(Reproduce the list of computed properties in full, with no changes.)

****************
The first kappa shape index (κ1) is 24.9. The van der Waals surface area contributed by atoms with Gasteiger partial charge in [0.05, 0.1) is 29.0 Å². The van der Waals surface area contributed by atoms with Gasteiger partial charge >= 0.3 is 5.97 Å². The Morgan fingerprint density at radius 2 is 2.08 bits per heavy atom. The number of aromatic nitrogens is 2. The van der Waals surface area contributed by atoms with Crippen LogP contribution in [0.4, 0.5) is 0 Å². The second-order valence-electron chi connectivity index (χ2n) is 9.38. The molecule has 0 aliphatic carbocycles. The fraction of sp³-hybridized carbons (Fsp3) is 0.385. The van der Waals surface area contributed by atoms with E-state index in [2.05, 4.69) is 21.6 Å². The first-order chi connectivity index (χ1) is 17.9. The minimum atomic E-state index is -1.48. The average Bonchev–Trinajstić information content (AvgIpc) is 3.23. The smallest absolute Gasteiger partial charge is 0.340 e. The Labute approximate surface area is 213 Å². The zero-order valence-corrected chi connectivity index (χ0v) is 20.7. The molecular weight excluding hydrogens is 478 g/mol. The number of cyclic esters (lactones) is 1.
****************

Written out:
The first kappa shape index (κ1) is 24.9. The van der Waals surface area contributed by atoms with Gasteiger partial charge in [0.05, 0.1) is 29.0 Å². The van der Waals surface area contributed by atoms with Gasteiger partial charge >= 0.3 is 5.97 Å². The Morgan fingerprint density at radius 2 is 2.08 bits per heavy atom. The number of aromatic nitrogens is 2. The van der Waals surface area contributed by atoms with Crippen LogP contribution in [0.4, 0.5) is 0 Å². The second-order valence-electron chi connectivity index (χ2n) is 9.38. The molecule has 0 aliphatic carbocycles. The fraction of sp³-hybridized carbons (Fsp3) is 0.385. The van der Waals surface area contributed by atoms with E-state index in [2.05, 4.69) is 21.6 Å². The first-order chi connectivity index (χ1) is 17.9. The minimum atomic E-state index is -1.48. The average Bonchev–Trinajstić information content (AvgIpc) is 3.23. The smallest absolute Gasteiger partial charge is 0.340 e. The Labute approximate surface area is 213 Å². The zero-order valence-corrected chi connectivity index (χ0v) is 20.7. The molecular weight excluding hydrogens is 478 g/mol. The number of cyclic esters (lactones) is 1.